Franken calls for medical record reviews, background checks, to stem gun violence


Courtesy of AP News

Democratic candidate for U.S. Senate Mike Franken grew up with a healthy amount of knowledge on firearms, which he supplemented through his military service.

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Mike Franken, Democratic candidate for Senate and former admiral in the Navy, is in favor of instructional classes and robust background checks to address gun violence, among other aggressive proposals the Sioux Citian says draw from his time in the military.

Franken, unlike many elected officials advocating gun policy, is deeply familiar and experienced with a range of firearms. He speaks about weapons with specificity.

“The United States military, by congressional order, sells surplus firearms to the civilian population,” Franken said. “To be a viable buyer, in that pool of buyers, you must go through a five-step certification plan.”

He wants to see the military model applied more broadly to private-sector gun sales.

By Franken’s model, inspired by methods seen in other countries, the aforementioned five-step process to acquire a firearm would include:

  • Two background checks

  • Time in a shooting range with an instructor

  • Education on firearm safety from an instructor

  • A review of medical records

“To the best of my knowledge, never has a firearm, bought through that process, been used in a mass shooting,” Franken said of the military sales to civilians. “Ever.”

Franken also proposed a method in which firearms would be made with unique identification casted into its body, with fingerprint protected trigger locks. He also said he is in favor of ammunition being unique and identifiable, based on which specific firearm is shooting it, as a method of tracing what specific gun shot what bullet.

“You are responsible for this firearm,” Franken said. “If you lose it, you’re gonna get charged — if your house gets broken into, and it gets taken out of your drawer, you’re held liable for that firearm, because your neglect led to its loss.”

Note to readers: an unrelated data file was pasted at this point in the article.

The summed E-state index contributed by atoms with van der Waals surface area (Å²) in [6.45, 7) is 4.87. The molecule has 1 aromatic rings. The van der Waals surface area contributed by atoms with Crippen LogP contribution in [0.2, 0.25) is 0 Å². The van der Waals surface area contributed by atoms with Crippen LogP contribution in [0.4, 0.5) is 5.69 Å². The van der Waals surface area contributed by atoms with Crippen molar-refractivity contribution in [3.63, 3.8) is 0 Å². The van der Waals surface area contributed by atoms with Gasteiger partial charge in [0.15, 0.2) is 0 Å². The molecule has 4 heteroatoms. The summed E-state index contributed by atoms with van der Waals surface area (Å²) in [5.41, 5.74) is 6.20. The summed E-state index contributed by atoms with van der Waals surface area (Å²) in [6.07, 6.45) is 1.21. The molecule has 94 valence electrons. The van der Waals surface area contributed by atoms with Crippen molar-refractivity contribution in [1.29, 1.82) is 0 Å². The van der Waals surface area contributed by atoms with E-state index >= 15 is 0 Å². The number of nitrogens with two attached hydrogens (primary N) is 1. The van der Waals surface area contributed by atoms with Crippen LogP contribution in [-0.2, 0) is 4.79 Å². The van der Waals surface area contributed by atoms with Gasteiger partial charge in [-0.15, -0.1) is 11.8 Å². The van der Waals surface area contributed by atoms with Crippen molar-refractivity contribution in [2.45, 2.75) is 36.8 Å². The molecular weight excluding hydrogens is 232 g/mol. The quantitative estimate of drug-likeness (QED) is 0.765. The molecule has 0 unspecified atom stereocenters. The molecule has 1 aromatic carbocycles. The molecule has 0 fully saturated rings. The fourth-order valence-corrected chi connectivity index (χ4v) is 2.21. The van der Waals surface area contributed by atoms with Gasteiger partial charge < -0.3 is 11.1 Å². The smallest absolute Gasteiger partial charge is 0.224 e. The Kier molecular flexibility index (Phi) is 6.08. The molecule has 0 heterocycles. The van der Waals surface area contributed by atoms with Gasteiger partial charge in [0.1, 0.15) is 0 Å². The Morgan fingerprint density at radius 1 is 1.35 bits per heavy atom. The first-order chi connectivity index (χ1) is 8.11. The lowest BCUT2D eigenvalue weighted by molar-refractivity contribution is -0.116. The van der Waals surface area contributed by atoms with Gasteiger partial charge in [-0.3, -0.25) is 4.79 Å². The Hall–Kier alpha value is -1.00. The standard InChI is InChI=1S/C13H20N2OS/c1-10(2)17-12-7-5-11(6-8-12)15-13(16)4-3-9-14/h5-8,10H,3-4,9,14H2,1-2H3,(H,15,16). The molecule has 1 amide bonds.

Franken said unless the nation is willing to change gun laws, then the trends of violence will continue.

In regard to whether or not the confiscation of weapons from Americans is needed in any capacity to curb gun control, Franken said, “I won’t say that, but we’ve gotta change – if we don’t change it now, do we think it’ll be better five years from now?”

Franken said age is not the main issue when it comes to gun violence, and that raising the required age to acquire shotguns and rifles from 18 is unnecessary.

“If you’re not going to do an inspection and do a qualification plan, and look someone in the eye with a firearm, then age is not an issue – you’re making a mistake, period,” Franken said. “Because there will be someone who isn’t emotionally stable at 14, or 44.”

Franken added that gun violence is a fatal problem for American women.

“The No. 1 owner of firearms in the United States are men,” Franken said. “The No. 1 threat to a firearm owner is the owner himself, […] the second highest casualty? The love interest. Mostly women. Third? Family member or close friend. So the guy goes to the hoosegow [or prison], family member or family friend is dead — who’s left holding the bag? Her. This is a male problem.”